John Diener of Five Points, Calif., one of the most innovative farmers in the state, has picked up yet another award citing his pioneering farming efforts.

The University of California and Natural Resources Conservation Service (NRCS) Conservation Tillage Workgroup have selected him for this year’s Conservation Tillage Farmer Innovator Award.

Diener is a native of the West Side of the San Joaquin Valley and now farms 5,000 acres as Red Rock Ranch.

“John grew up right on the very farm he now manages and has been a leader, a very articulate spokesperson for Central Valley agriculture over the years, and a demonstrated true leader in a variety of civic, research and policy arenas,” said Jeff Mitchell, UC Davis cropping systems specialist and university conservation tillage research leader.

Diener received his award at a CT work group meeting recently at the UC West Side Research and Extension Center at Five Points.

In presenting the award, Mitchell cited Diener’s efforts in the early 1990s supporting the UC Sustainable Agriculture Research and Education Program. This included a demonstration project that encompassed 14 large-scale on-farm comparisons of alternative and conventional soil and pest management options for the region.

“In this project, Diener shared his innovative and highly successful soil management practices with other farmers in the Five Points-Huron-Mendota region and conducted very successful discussions of the now well-known Four Corners area of his farm, in which he has been using four different management approaches for a number of years with very dramatic impacts.”

The data set developed from this 4-way comparison enabled UC and the CT Workgroup to work with several UC and USDA National Soil Tilth Lab scientists to develop a soil quality index for the region, said Mitchell.

More recently, Diener has developed a wide variety of conservation tillage approaches for several of his crops. Seven years ago, he experimented with no-till wheat following corn and was able to save two spring irrigations due to the reduced soil evaporation under the residues from his previous crop.

Soon after, he tried a short-season cotton crop immediately following wheat and managed to harvest it before Christmas. He also was a pioneer at trying no-till cotton in heavy residues, as well as no-till corn and canola. After travelling to Washington State in 2005 to learn from other farmers about overhead center pivot irrigation systems, John concluded that the way to make conservation tillage happen in California’s San Joaquin Valley is to couple it with overhead irrigation systems.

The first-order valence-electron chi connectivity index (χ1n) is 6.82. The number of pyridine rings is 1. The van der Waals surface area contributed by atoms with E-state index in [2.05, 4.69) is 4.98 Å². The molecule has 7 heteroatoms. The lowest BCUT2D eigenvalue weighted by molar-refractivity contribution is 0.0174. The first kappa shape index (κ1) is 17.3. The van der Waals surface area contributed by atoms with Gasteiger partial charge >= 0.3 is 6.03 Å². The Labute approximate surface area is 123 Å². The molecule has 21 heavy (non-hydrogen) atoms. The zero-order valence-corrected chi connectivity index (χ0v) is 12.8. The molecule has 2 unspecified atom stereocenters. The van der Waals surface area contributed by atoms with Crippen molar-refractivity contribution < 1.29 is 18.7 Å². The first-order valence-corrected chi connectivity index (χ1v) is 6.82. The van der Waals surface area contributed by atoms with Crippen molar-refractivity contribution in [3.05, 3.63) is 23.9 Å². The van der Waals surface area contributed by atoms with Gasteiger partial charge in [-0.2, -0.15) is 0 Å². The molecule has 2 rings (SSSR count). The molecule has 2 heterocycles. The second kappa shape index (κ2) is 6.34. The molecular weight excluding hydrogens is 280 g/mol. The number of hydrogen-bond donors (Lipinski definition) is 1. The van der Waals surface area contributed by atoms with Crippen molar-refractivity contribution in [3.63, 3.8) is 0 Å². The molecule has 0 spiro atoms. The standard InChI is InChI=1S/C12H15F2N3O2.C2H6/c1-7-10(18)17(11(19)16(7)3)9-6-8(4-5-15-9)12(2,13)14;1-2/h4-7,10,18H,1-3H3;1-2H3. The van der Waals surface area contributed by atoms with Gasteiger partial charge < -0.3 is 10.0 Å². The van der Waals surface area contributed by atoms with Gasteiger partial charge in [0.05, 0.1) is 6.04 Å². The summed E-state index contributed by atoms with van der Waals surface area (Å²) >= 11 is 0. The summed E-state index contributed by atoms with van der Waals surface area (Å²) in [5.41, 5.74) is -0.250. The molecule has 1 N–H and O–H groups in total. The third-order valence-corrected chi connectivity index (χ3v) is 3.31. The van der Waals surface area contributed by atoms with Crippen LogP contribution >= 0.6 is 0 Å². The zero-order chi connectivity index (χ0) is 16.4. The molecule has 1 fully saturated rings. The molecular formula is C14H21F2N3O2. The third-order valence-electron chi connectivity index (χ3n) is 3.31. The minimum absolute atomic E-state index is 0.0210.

“He is leading the development of the merger of these technologies in California to tremendous environmental and economic advantage,” said Mitchell.

Saving water, fuel and labor

Diener now farms under 11 pivots. The systems he has developed save water, fuel and labor, and other farmers have noticed. There are now 35 to 40 additional pivots operated by other farmers on the West Side.

A year ago Diener was the first farmer in California to plant strip-till corn following wheat under center pivot irrigation.

“These types of systems will very likely have increasing importance in California’s West Side region in the future because of their resource conservation benefits and because they also reduce production costs,” said Mitchell.

“The various CT approaches that John has tried, learned from and developed were not at all easy and involved considerable risk. They now, however, enable others to move forward more smoothly with their own CT systems,” Mitchell noted.

“John Diener is an exceptionally insightful, conservation-minded and overall successful farmer.  He is always looking for a better way of doing things, and through the vast visibility he has achieved throughout the region, he has brought tremendous innovation and natural resource conservation benefits to the entire San Joaquin Valley,” Mitchell said.

Diener’s latest recognition complements other awards he has received, including the Governor’s Innovative Irrigator Award, UCD’s Distinguished Alumnus Award, and just last year the Leopold Conservation Award.

Diener is also heavily involved in finding solutions to the growing perched water/drainage issue that poses a major threat to irrigated agriculture in California.  He is immersed in a project called Integrated On-Farm Drainage Management (IFDM). A test site for the idea is nestled in a corner of his 5 Red Rock Ranch.

The goal of IFDM is to separate the salts from farmland drain water; sell the byproduct solids to industry, and either use the cleaned up water for farming or sell it as fresh water to the cities.

IFDM is using water purification systems like those  used in hospitals and ion exchange technology to separate out the solids, many of which can be sold as industrial chemicals.